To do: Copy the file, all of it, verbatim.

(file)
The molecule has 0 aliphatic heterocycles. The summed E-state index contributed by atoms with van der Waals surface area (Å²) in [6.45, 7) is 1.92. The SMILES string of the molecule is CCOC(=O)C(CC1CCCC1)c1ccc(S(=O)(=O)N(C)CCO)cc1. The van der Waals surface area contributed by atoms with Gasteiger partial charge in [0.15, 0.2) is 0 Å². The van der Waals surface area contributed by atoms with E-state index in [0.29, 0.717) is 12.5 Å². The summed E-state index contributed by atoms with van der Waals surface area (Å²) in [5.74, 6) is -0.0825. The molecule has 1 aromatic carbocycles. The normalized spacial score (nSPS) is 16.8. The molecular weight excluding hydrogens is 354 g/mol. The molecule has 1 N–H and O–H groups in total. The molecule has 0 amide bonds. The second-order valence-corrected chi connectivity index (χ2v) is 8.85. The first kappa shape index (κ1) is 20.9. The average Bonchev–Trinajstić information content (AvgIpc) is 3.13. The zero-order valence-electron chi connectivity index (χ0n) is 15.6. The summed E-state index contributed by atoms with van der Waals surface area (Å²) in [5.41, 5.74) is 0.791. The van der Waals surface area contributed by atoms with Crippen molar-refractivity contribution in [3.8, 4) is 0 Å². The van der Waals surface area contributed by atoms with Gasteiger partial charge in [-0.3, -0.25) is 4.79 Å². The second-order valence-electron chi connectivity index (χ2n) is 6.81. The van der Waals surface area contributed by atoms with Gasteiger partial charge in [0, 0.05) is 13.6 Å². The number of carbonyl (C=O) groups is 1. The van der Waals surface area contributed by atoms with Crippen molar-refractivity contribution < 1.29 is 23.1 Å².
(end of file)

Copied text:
The molecule has 0 aliphatic heterocycles. The summed E-state index contributed by atoms with van der Waals surface area (Å²) in [6.45, 7) is 1.92. The SMILES string of the molecule is CCOC(=O)C(CC1CCCC1)c1ccc(S(=O)(=O)N(C)CCO)cc1. The van der Waals surface area contributed by atoms with Gasteiger partial charge in [0.15, 0.2) is 0 Å². The van der Waals surface area contributed by atoms with E-state index in [0.29, 0.717) is 12.5 Å². The summed E-state index contributed by atoms with van der Waals surface area (Å²) in [5.74, 6) is -0.0825. The molecule has 1 aromatic carbocycles. The normalized spacial score (nSPS) is 16.8. The molecular weight excluding hydrogens is 354 g/mol. The molecule has 1 N–H and O–H groups in total. The molecule has 0 amide bonds. The second-order valence-corrected chi connectivity index (χ2v) is 8.85. The first kappa shape index (κ1) is 20.9. The average Bonchev–Trinajstić information content (AvgIpc) is 3.13. The zero-order valence-electron chi connectivity index (χ0n) is 15.6. The summed E-state index contributed by atoms with van der Waals surface area (Å²) in [5.41, 5.74) is 0.791. The van der Waals surface area contributed by atoms with Crippen molar-refractivity contribution in [3.8, 4) is 0 Å². The van der Waals surface area contributed by atoms with Gasteiger partial charge in [-0.3, -0.25) is 4.79 Å². The second-order valence-electron chi connectivity index (χ2n) is 6.81. The van der Waals surface area contributed by atoms with Gasteiger partial charge in [0, 0.05) is 13.6 Å². The number of carbonyl (C=O) groups is 1. The van der Waals surface area contributed by atoms with Crippen molar-refractivity contribution < 1.29 is 23.1 Å².